The AST catalogue in 1991 promised:
In a rapidly evolving industry, you need to be protected against technological obsolescence. The solution is Cupid-32 technology.

Simply put, Cupid-32 technology allows you to upgrade your AST ... computer to state-of-the-art technology by simply replacing one board with another — in a matter of minutes.

The savings both in terms of time and money are tremendous. ....

Secondly, upgradeability allows you to extend the life of your initial computer investment. Because the same system board, processor board design and memory scheme are used in every Cupid-32 system, there's a uniformity that ensures a high level of compatibility. No matter how many times you change your processor board, system board, or memory.
I purchased the AST Premium computer with an Intel 80386 microprocessor and I added an 80387 numeric coprocessor. AST manufactured daughter cards with a 80486 microprocessor running at 33 MHz, and – later – daughter cards with a Pentium microprocessor running at 90 MHz. That was the last model of daughter card available for this machine. In 1995, when I wanted to purchase a daughter card with a Pentium running at 133 MHz, I was told that I would need to purchase a new computer, exactly what AST had promised me only four years earlier that I would not need to do!

It was a shame, because the full tower case was the best that I had seen in a personal computer: it was easier to work inside than any other PC that I have owned. The quality of this case did not come cheap: the bare computer (i.e., a '386 microprocessor running at 33 MHz, 8 Mbytes of RAM, no graphics board, and no hard disk drive) cost $ 4250 in June 1991, and that price was at a discount from the manufacturer's list price. There were ten EISA slots for cards, one of which was needed for the daughter card with the microprocessor and another was needed for a graphics card, leaving eight empty slots for expansion.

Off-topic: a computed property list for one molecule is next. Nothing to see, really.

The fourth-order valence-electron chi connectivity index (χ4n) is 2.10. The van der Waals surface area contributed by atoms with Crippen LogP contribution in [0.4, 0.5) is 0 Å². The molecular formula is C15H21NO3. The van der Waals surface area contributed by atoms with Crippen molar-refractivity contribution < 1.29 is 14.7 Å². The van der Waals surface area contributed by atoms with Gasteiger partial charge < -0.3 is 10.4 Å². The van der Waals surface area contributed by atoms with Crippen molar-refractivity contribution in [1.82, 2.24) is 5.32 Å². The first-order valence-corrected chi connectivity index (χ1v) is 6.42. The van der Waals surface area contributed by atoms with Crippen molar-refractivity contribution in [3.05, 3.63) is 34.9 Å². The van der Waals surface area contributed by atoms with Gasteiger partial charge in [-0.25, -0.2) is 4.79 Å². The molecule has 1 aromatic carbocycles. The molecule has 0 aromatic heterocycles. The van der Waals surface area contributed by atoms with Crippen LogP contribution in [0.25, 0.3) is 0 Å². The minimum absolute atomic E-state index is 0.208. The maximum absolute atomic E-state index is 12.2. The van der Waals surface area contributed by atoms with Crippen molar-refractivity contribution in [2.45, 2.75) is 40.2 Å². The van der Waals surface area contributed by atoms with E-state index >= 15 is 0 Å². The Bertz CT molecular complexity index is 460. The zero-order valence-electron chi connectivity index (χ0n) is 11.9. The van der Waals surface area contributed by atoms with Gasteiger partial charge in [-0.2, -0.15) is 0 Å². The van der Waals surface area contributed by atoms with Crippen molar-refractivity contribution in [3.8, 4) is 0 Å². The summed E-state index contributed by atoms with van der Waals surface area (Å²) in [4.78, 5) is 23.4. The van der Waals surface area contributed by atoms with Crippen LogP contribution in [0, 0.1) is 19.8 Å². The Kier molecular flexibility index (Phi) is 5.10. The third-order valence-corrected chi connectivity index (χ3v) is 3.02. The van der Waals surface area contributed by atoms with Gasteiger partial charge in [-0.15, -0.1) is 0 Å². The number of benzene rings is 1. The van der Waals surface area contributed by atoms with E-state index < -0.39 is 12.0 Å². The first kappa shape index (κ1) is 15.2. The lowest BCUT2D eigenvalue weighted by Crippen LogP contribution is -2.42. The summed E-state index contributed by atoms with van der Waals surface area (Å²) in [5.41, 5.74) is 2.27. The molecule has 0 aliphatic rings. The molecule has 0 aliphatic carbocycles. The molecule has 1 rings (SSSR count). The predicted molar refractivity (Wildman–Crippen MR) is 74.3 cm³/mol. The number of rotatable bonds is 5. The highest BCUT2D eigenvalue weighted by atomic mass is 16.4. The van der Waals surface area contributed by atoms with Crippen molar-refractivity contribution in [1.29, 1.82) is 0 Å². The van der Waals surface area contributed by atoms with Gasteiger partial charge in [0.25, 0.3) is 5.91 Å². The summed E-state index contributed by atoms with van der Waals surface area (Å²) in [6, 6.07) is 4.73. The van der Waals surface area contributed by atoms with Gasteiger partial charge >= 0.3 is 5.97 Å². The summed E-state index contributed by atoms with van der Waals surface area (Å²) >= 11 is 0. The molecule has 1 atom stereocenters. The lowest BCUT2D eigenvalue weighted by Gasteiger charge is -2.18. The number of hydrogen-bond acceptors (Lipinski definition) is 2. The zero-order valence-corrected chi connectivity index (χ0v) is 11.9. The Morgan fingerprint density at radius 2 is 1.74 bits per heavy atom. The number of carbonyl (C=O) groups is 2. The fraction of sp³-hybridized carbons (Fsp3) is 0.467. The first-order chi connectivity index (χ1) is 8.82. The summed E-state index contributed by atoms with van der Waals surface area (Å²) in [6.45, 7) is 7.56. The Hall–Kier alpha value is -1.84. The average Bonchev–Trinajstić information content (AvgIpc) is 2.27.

In comparison, most PCs in 1997 typically have three PCI slots and only three ISA slots. I quickly use all three ISA slots for (1) an internal modem, (2) second parallel port, and (3) a sound card. I would like to add more cards to a modern PC, such as an IEEE-488 interface.

abandonment of DOS

The standard operating system on the IBM PC's and clones in the 1980s was DOS, which was produced by Microsoft for IBM and other PC manufacturers. DOS was the product that began the immense fortune of Bill Gates.

In May 1994, Microsoft released DOS version 6.22, which was the final version of stand-alone DOS. When Microsoft stopped producing improved versions of stand-alone DOS, nearly all application software developers also stopped producing new versions of software for DOS. People who were happy users of DOS were thus frozen in time in the early 1990s: if they wanted features of more modern software (e.g., ability to export HTML from a word processor), they needed to purchase a new version of their software that was designed for another operating system (e.g., Windows 95 or Windows NT).

Many people dismiss DOS as a primitive operating system for dinosaurs. However, DOS is faster and much more stable/reliable than the Windows 3.X and Windows 95 operating systems. I happen to prefer the command line interface in DOS to the menu interface in Windows. The 640 Kbyte memory limitation of DOS is really not a big problem: most applications software for DOS supports expanded, sometimes also extended, memory. I routinely edit word processing files with sizes of 2000 Kbytes in WordPerfect 5.1+ for DOS: the program is fast and reliable even with these large files.